Portugal has decided that EU economic mandates trump that pesky Democracy:
Anibal Cavaco Silva, Portugal’s constitutional president, has refused to appoint a Left-wing coalition government even though it secured an absolute majority in the Portuguese parliament and won a mandate to smash the austerity regime bequeathed by the EU-IMF Troika.
He deemed it too risky to let the Left Bloc or the Communists come close to power, insisting that conservatives should soldier on as a minority in order to satisfy Brussels and appease foreign financial markets.
I’m not entirely unsympathetic to Silva’s plight. As in Greece, the anti-austerity movement is an economically illiterate coalition of looters who insist that the welfare state gravy train can never come to an end, ever, even when the country is dead broke. (Though note that author Ambrose Evans-Pritchard never once mentions “welfare state” in his piece.) Remember that Portugal has never practiced real austerity (cutting budget outlays to match receipts), never once having balanced its budget in the last decade. And if the commies (who are, thankfully, only a minority coalition partner) had actually promised to set up a dictatorship of the proletariat, I’d be cheering Silva’s intransigence.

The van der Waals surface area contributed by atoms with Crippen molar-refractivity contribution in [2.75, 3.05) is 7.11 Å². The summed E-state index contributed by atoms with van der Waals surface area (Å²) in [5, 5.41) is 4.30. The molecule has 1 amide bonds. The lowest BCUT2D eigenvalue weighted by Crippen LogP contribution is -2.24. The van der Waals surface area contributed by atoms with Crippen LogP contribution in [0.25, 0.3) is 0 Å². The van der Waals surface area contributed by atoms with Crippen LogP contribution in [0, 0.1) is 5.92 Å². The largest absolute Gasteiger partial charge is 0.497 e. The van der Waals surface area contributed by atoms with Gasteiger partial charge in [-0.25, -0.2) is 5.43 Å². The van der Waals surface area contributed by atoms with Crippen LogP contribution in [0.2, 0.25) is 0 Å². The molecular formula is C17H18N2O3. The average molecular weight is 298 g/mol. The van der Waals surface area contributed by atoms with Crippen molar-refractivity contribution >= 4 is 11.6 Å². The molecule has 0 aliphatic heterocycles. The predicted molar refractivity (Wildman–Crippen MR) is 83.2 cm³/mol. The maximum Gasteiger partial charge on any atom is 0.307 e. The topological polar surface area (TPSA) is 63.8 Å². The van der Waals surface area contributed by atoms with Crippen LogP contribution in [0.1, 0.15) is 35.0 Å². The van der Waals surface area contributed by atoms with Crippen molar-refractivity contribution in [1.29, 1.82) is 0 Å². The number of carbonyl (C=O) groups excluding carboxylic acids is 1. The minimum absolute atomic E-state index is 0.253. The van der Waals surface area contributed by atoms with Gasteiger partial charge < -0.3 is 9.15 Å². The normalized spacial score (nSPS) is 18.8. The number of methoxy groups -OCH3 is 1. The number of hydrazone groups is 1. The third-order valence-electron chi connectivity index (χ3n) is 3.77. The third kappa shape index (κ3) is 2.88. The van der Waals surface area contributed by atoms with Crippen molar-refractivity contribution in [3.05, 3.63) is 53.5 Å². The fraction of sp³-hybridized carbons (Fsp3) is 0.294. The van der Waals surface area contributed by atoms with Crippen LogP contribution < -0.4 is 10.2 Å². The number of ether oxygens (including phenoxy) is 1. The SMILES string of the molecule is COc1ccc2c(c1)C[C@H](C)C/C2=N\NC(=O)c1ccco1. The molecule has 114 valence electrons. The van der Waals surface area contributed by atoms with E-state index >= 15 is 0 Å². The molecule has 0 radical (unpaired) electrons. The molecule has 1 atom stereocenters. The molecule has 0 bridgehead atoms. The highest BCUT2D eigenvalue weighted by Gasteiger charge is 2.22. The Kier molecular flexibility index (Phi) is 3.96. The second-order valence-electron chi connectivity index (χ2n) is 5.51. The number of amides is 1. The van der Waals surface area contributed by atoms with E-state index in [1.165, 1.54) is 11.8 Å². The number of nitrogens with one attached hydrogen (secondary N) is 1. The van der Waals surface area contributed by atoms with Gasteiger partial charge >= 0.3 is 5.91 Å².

But Democracy is the theory that the people know what they want, and deserve to get it good and hard. If Portugal thinks they can take cues from Greece’s anti-austerity tantrum and somehow not get slapped down just as hard, let them try. And in fact the leftwing’s coalition’s promises “to abrogate the Lisbon Treaty, the Fiscal Compact, the Growth and Stability Pact, as well as to dismantle monetary union and take Portugal out of the euro” are entirely rational and in Portugal’s self-interest.
The EU has always been an explicitly antidemocratic union, one designed to prevent mere voters from overruling their bureaucratic betters. The fact that this time they’re opposed by idiots who think they can keep voting themselves goodies from other people’s wallets doesn’t change the problem of the EU’s deficit of democracy.
Two of modern Europe’s central foundations (a monetary union and a cradle-to-grave welfare state) are not only unsustainable, they are incompatible with each other, and corrosive to both stability and democracy. And the EU leaders have no idea what to do about it.